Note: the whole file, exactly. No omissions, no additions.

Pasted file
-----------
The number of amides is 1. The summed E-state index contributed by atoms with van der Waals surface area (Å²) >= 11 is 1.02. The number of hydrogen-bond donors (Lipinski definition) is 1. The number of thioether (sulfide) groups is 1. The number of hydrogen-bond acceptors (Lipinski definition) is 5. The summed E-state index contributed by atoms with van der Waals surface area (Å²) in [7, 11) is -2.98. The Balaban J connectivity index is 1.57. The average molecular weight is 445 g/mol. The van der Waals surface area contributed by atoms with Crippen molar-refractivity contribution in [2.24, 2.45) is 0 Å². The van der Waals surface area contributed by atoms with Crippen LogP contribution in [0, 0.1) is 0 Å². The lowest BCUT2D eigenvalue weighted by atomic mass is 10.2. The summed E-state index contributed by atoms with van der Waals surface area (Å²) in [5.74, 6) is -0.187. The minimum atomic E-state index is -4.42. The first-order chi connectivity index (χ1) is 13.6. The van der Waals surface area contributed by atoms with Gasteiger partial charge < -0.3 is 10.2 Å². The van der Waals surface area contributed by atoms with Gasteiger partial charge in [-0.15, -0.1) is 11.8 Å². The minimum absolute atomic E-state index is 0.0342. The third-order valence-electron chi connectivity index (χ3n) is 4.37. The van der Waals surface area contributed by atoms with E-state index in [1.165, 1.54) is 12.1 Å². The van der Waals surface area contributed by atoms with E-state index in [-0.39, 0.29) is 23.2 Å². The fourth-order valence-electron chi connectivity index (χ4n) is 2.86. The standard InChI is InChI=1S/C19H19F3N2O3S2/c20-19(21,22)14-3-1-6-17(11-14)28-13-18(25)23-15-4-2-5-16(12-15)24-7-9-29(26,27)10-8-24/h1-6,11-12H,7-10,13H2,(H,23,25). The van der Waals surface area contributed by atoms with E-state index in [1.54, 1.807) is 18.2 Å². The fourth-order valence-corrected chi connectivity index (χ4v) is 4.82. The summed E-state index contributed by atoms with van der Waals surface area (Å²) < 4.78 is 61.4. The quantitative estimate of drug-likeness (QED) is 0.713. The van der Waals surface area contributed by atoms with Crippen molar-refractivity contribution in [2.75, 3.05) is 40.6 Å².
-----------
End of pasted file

The number of amides is 1. The summed E-state index contributed by atoms with van der Waals surface area (Å²) >= 11 is 1.02. The number of hydrogen-bond donors (Lipinski definition) is 1. The number of thioether (sulfide) groups is 1. The number of hydrogen-bond acceptors (Lipinski definition) is 5. The summed E-state index contributed by atoms with van der Waals surface area (Å²) in [7, 11) is -2.98. The Balaban J connectivity index is 1.57. The average molecular weight is 445 g/mol. The van der Waals surface area contributed by atoms with Crippen molar-refractivity contribution in [2.24, 2.45) is 0 Å². The van der Waals surface area contributed by atoms with Crippen LogP contribution in [0, 0.1) is 0 Å². The lowest BCUT2D eigenvalue weighted by atomic mass is 10.2. The summed E-state index contributed by atoms with van der Waals surface area (Å²) in [5.74, 6) is -0.187. The minimum atomic E-state index is -4.42. The first-order chi connectivity index (χ1) is 13.6. The van der Waals surface area contributed by atoms with Gasteiger partial charge < -0.3 is 10.2 Å². The van der Waals surface area contributed by atoms with Gasteiger partial charge in [-0.15, -0.1) is 11.8 Å². The minimum absolute atomic E-state index is 0.0342. The third-order valence-electron chi connectivity index (χ3n) is 4.37. The van der Waals surface area contributed by atoms with E-state index in [1.165, 1.54) is 12.1 Å². The van der Waals surface area contributed by atoms with E-state index in [-0.39, 0.29) is 23.2 Å². The fourth-order valence-electron chi connectivity index (χ4n) is 2.86. The standard InChI is InChI=1S/C19H19F3N2O3S2/c20-19(21,22)14-3-1-6-17(11-14)28-13-18(25)23-15-4-2-5-16(12-15)24-7-9-29(26,27)10-8-24/h1-6,11-12H,7-10,13H2,(H,23,25). The van der Waals surface area contributed by atoms with E-state index in [1.54, 1.807) is 18.2 Å². The fourth-order valence-corrected chi connectivity index (χ4v) is 4.82. The summed E-state index contributed by atoms with van der Waals surface area (Å²) < 4.78 is 61.4. The quantitative estimate of drug-likeness (QED) is 0.713. The van der Waals surface area contributed by atoms with Crippen molar-refractivity contribution in [2.75, 3.05) is 40.6 Å².